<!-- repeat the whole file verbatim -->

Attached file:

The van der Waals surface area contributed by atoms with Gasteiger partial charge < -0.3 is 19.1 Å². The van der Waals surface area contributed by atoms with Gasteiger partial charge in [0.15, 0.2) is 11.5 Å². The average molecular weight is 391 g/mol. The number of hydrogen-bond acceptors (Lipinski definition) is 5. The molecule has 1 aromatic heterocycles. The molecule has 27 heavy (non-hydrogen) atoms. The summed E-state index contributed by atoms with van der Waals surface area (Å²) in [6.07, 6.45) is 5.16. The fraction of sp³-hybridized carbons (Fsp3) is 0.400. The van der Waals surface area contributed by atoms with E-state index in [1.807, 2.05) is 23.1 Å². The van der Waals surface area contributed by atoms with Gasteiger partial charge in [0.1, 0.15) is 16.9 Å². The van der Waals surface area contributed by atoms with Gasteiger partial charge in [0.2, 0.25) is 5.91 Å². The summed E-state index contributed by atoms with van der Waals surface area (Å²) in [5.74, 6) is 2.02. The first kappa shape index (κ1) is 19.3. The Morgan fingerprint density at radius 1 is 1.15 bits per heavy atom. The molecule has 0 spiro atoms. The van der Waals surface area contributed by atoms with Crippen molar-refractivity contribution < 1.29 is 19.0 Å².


The van der Waals surface area contributed by atoms with Gasteiger partial charge < -0.3 is 19.1 Å². The van der Waals surface area contributed by atoms with Gasteiger partial charge in [0.15, 0.2) is 11.5 Å². The average molecular weight is 391 g/mol. The number of hydrogen-bond acceptors (Lipinski definition) is 5. The molecule has 1 aromatic heterocycles. The molecule has 27 heavy (non-hydrogen) atoms. The summed E-state index contributed by atoms with van der Waals surface area (Å²) in [6.07, 6.45) is 5.16. The fraction of sp³-hybridized carbons (Fsp3) is 0.400. The van der Waals surface area contributed by atoms with E-state index in [1.807, 2.05) is 23.1 Å². The van der Waals surface area contributed by atoms with Gasteiger partial charge in [0.1, 0.15) is 16.9 Å². The van der Waals surface area contributed by atoms with Gasteiger partial charge in [0.2, 0.25) is 5.91 Å². The summed E-state index contributed by atoms with van der Waals surface area (Å²) in [5.74, 6) is 2.02. The first kappa shape index (κ1) is 19.3. The Morgan fingerprint density at radius 1 is 1.15 bits per heavy atom. The molecule has 0 spiro atoms. The van der Waals surface area contributed by atoms with Crippen molar-refractivity contribution < 1.29 is 19.0 Å².